Strategies for Population Health Management

Population health management involves the desire to keep a group of patients as healthy as possible, reducing the necessities of expensive emergency visits, hospitalization, as well as procedures. Any serious trial to enhance people’s health should address health care issues as well as inherent patient characteristics linked to preventable mortality and premature morbidity in a country (Long et al., 2017). Population health management needs considerable focus on the fundamental elements that create a growing environment where it is possible to establish a greater understanding of what requires to be considered.

The health of humans has been regarded to be made up of primary elements within a provided populace that make it easier to generate the understanding of the existing developmental measures that are being formed within a specific focus. Therefore, population health management considers three critical components that involve the network of health care providers, personal accountability, and individuals’ environment (Wager et al., 2017). The developed personal environment requires putting into consideration vital foundations that play a primary role in generating a greater setting under which it is promising to make easy healthy selections.

The perspectives of population health are established to generate a better comprehension of the fundamental complications within the development of quality healthcare in countries. The effort put into a group’s health outcome generates a growing environment under which it is straightforward to form positive and better discernment. Consequently, it is unproblematic to acquire a good insight for the group outcomes to be based on primary health choices within a community. Population health management equally focuses on the fact that there is a need to facilitate the integration of knowledge across various factors that affect health and its results (Wager et al., 2017). The general emphasis of population health management involves improving the health outcomes of different clusters by concentrating on primary deterministic factors that affect the healthcare of people.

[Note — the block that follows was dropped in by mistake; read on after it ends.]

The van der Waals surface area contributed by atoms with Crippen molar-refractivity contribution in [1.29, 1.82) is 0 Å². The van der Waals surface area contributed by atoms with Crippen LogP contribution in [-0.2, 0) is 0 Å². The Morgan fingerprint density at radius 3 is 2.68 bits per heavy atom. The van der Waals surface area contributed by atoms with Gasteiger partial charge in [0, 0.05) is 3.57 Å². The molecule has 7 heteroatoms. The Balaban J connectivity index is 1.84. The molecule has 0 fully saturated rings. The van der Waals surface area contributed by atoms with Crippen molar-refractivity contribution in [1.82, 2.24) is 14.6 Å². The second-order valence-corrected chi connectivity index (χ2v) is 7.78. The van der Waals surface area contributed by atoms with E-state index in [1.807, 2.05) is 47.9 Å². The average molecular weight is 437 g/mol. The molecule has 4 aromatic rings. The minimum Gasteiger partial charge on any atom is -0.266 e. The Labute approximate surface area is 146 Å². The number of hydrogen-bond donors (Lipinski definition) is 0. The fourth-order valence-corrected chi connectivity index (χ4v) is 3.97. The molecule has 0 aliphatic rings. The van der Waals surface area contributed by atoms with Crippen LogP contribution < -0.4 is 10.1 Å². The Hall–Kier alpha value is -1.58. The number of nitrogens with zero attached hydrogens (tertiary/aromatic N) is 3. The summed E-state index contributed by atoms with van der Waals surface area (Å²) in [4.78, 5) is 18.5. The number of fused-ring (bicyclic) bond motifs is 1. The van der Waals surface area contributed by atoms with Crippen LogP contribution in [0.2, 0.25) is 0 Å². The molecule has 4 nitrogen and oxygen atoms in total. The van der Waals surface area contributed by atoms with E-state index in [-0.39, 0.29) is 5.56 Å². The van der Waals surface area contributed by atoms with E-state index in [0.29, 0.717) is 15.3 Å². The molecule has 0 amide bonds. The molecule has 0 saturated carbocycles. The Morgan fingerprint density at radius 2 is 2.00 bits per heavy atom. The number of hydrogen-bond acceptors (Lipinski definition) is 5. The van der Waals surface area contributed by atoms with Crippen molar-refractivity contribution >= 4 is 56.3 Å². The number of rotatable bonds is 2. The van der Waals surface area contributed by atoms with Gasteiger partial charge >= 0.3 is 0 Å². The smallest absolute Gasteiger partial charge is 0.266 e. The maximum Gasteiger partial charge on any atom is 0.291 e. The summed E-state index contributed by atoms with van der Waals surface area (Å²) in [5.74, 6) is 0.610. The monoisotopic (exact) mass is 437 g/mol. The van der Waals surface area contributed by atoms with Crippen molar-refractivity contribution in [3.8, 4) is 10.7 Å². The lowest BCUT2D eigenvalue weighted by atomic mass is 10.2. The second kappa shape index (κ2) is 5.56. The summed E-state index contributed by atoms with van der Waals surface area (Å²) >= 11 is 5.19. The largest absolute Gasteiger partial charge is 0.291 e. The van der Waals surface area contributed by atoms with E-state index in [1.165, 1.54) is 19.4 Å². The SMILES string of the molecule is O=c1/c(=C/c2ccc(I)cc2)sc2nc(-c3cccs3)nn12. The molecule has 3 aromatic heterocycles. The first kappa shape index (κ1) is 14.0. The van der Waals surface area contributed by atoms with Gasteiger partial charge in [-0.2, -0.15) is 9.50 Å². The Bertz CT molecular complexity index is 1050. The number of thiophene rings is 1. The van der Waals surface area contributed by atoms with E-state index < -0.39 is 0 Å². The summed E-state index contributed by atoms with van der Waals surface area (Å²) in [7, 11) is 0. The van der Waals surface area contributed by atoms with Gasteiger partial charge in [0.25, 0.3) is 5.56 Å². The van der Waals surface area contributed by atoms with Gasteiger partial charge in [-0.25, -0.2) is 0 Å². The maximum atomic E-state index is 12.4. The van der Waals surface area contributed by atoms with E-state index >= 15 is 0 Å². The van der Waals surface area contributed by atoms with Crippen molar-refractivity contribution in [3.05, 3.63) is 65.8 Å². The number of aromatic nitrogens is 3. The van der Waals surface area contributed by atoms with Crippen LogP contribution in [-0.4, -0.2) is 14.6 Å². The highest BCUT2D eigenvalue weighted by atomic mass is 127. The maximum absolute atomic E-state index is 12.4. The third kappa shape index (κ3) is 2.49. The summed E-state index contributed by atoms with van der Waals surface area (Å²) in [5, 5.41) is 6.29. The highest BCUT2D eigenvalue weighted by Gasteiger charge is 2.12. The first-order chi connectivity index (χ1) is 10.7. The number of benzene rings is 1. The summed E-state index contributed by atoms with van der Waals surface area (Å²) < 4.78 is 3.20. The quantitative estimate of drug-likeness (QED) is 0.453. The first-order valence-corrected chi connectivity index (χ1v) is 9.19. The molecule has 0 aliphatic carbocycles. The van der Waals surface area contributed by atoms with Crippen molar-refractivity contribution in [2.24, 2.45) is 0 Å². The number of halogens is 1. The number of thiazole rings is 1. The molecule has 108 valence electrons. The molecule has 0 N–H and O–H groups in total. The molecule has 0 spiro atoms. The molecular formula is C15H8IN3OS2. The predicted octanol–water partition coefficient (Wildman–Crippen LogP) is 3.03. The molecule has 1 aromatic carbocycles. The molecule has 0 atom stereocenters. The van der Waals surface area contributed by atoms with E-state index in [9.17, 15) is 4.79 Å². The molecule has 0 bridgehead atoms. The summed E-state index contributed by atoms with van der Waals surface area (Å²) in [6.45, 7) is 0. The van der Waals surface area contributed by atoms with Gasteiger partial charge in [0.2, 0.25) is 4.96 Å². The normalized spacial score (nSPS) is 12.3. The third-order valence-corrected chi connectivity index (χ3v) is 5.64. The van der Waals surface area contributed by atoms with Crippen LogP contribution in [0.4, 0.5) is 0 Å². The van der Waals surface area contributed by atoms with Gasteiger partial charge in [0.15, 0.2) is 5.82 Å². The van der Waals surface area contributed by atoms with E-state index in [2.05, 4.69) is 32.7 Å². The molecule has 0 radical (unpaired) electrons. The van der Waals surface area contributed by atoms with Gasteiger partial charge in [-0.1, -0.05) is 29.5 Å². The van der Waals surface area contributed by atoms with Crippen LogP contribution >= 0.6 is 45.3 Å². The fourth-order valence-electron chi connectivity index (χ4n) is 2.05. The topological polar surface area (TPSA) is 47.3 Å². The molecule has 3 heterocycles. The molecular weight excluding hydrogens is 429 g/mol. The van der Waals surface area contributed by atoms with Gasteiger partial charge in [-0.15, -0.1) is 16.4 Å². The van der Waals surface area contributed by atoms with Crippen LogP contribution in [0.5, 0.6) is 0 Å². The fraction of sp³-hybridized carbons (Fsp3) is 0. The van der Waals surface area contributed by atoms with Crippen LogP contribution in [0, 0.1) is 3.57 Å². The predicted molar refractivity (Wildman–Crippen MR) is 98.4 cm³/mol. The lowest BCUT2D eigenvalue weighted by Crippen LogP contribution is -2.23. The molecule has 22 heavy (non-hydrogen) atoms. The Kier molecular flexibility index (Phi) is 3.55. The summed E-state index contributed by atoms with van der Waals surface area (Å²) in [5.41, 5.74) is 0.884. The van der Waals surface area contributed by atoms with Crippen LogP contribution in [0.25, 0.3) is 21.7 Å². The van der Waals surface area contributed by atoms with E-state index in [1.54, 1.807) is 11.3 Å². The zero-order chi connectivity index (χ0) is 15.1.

Considering everything, many governments and private-sector organizations are trying to improve the health of persons. Through population health management, many groups including low- and high-class individuals are able to access affordable healthcare. The examples of modern health management in populaces include Accountable and Centered Medical Home, the introduction of insurances, and technologies in healthcare systems. These practices are accomplished through strategies such as a considerable stress on the fundamental elements that make it possible for people to access quality health. Significantly, the research has identified three critical components for strategies involving a focus on the network of health care providers, personal accountability, and individuals’ environment. There is a need for more research to promote population health management based on effective techniques, strategies, and prevention of inhibiting factors.


Daumit, G. L., Stone, E. M., Kennedy-Hendricks, A., Choksy, S., Marsteller, J. A., & McGinty, E. E. (2019). Care coordination and population health management strategies and challenges in a behavioral health home model. Medical Care, 57(1), 79-84. Web.

Hibbard, J. H., Greene, J., Sacks, R. M., Overton, V., & Parrotta, C. (2017). Improving population health management strategies: Identifying patients who are more likely to be users of avoidable costly care and those more likely to develop a new chronic disease. Health Services Research, 52(4), 1297-1309.

Long, P., Abrams, M., Milstein, A., Anderson, G., Apton, K. L., & Dahlberg, M. (2017). Effective care for high-need patients. National Academy of Medicine.

McIntyre, C., Harris, M. G., Baxter, A. J., Leske, S., Diminic, S., Gone, J. P. & Whiteford, H. (2017). Assessing service use for mental health by Indigenous populations in Australia, Canada, New Zealand, and the United States of America: A rapid review of population surveys. Health Research Policy and Systems, 15(1), 67.

Shokouh, S. M. H., Mohammad, A. R. A. B., Emamgholipour, S., Rashidian, A., Montazeri, A., & Zaboli, R. (2017). Conceptual models of social determinants of health: A narrative review. Iranian Journal of Public Health, 46(4), 435-446.

Wager, K. A., Lee, F. W., & Glaser, J. P. (2017). Health care information systems: A practical approach for health care management. John Wiley & Sons.